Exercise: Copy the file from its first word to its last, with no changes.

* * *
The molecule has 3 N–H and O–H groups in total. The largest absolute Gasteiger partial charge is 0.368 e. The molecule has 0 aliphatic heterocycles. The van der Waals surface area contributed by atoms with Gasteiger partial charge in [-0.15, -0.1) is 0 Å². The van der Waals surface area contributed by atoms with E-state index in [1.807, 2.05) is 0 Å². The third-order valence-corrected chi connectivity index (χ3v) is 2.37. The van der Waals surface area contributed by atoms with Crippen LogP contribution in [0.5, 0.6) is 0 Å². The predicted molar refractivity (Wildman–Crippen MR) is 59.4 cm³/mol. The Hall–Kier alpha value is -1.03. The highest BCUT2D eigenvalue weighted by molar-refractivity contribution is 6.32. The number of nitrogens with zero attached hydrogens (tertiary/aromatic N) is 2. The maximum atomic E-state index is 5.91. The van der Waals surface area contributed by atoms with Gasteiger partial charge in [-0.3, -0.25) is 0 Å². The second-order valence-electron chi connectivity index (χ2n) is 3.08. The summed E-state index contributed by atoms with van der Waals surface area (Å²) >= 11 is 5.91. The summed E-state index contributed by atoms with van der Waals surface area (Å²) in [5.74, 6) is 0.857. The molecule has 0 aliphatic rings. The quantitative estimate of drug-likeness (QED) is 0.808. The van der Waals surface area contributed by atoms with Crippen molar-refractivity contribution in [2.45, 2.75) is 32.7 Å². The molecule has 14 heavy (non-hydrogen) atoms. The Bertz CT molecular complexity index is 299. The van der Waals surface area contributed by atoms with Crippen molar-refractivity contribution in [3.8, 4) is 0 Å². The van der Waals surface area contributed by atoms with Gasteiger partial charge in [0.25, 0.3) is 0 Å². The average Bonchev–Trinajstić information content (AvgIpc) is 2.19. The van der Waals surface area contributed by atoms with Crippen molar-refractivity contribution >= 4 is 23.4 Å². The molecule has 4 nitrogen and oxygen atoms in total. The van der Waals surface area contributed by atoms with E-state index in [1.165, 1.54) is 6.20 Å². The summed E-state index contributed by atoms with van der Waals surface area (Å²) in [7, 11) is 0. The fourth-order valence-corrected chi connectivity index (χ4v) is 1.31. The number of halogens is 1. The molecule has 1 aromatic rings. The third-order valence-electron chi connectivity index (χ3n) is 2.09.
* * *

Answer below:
The molecule has 3 N–H and O–H groups in total. The largest absolute Gasteiger partial charge is 0.368 e. The molecule has 0 aliphatic heterocycles. The van der Waals surface area contributed by atoms with Gasteiger partial charge in [-0.15, -0.1) is 0 Å². The van der Waals surface area contributed by atoms with E-state index in [1.807, 2.05) is 0 Å². The third-order valence-corrected chi connectivity index (χ3v) is 2.37. The van der Waals surface area contributed by atoms with Crippen LogP contribution in [0.5, 0.6) is 0 Å². The predicted molar refractivity (Wildman–Crippen MR) is 59.4 cm³/mol. The Hall–Kier alpha value is -1.03. The highest BCUT2D eigenvalue weighted by molar-refractivity contribution is 6.32. The number of nitrogens with zero attached hydrogens (tertiary/aromatic N) is 2. The maximum atomic E-state index is 5.91. The van der Waals surface area contributed by atoms with Gasteiger partial charge in [-0.3, -0.25) is 0 Å². The second-order valence-electron chi connectivity index (χ2n) is 3.08. The summed E-state index contributed by atoms with van der Waals surface area (Å²) >= 11 is 5.91. The summed E-state index contributed by atoms with van der Waals surface area (Å²) in [5.74, 6) is 0.857. The molecule has 0 aliphatic rings. The quantitative estimate of drug-likeness (QED) is 0.808. The van der Waals surface area contributed by atoms with Crippen molar-refractivity contribution in [2.45, 2.75) is 32.7 Å². The molecule has 14 heavy (non-hydrogen) atoms. The Bertz CT molecular complexity index is 299. The van der Waals surface area contributed by atoms with Crippen molar-refractivity contribution in [3.8, 4) is 0 Å². The van der Waals surface area contributed by atoms with Gasteiger partial charge in [0.25, 0.3) is 0 Å². The average Bonchev–Trinajstić information content (AvgIpc) is 2.19. The van der Waals surface area contributed by atoms with Crippen molar-refractivity contribution >= 4 is 23.4 Å². The molecule has 4 nitrogen and oxygen atoms in total. The van der Waals surface area contributed by atoms with E-state index in [1.165, 1.54) is 6.20 Å². The summed E-state index contributed by atoms with van der Waals surface area (Å²) in [7, 11) is 0. The fourth-order valence-corrected chi connectivity index (χ4v) is 1.31. The number of halogens is 1. The molecule has 1 aromatic rings. The third-order valence-electron chi connectivity index (χ3n) is 2.09.